Clormethine — the form of HN (HN-2) released in the Bari Incident.

In World War I, every nation tried to be the one that used a new gas first. In World War II, every nation held its war gases back, to retaliate if someone else did — and no one did. The most serious gas casualties of World War II resulted from an American stockpile aboard ship in the harbor of Bari, Italy, being inadvertently released by a German Ju88 night bomber attack on shipping in the harbor on the night of 2 December 43. One of the 16 sunken ships contained 100 tons of nitrogen mustard, HN (methyl-bis(beta-chloroethyl)amine hydrochloride). The HN was reportedly not in bulk storage, but loaded into M47 series chemical bombs:

M-47 chemical bomb.pdf

Most of the HN burned off, but the part that mixed with bunker oil in the water injured 617-628 men (numbers in sources vary), of whom 83 subsequently died. Ironically, because of HN’s effect on lymph nodes and leukocytes, follow-on studies on the Bari bombing survivors were helpful in developing chemotherapy for leukemia, Hodgkin’s Disease, and other lymphomas.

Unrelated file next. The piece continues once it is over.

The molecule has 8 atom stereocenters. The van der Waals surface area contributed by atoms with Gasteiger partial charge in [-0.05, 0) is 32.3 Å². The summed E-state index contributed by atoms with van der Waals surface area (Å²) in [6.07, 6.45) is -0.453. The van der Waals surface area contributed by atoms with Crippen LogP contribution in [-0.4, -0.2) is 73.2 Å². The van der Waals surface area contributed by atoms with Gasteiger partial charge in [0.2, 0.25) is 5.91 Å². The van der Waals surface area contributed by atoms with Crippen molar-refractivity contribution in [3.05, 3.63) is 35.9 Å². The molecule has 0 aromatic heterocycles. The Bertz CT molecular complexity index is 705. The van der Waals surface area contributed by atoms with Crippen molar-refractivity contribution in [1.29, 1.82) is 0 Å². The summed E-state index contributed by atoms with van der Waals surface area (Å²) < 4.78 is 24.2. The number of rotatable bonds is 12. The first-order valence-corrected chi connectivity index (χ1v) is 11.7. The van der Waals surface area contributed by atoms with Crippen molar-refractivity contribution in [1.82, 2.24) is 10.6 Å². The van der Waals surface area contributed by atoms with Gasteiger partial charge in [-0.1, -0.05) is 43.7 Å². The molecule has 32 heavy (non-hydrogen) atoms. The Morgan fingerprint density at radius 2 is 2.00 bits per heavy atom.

War gases (mostly nerve and blood agents) were a critical part of Warsaw Pact and Soviet war plans, and were used widely in Soviet proxy wars, mostly against civilians. The US developed safe-handling binary chemical munitions as a counterweight, but has since destroyed its chemical stockpiles and production capacity.

We’ve come a long way from the Kaisers 1914 “Devilry.”

This entry was posted in The Past is Another Country, Unconventional Weapons on by Hognose.

About Hognose

Former Special Forces 11B2S, later 18B, weapons man. (Also served in intelligence and operations jobs in SF).

10 thoughts on “Devilry, Thy Name is Germany

Condition Write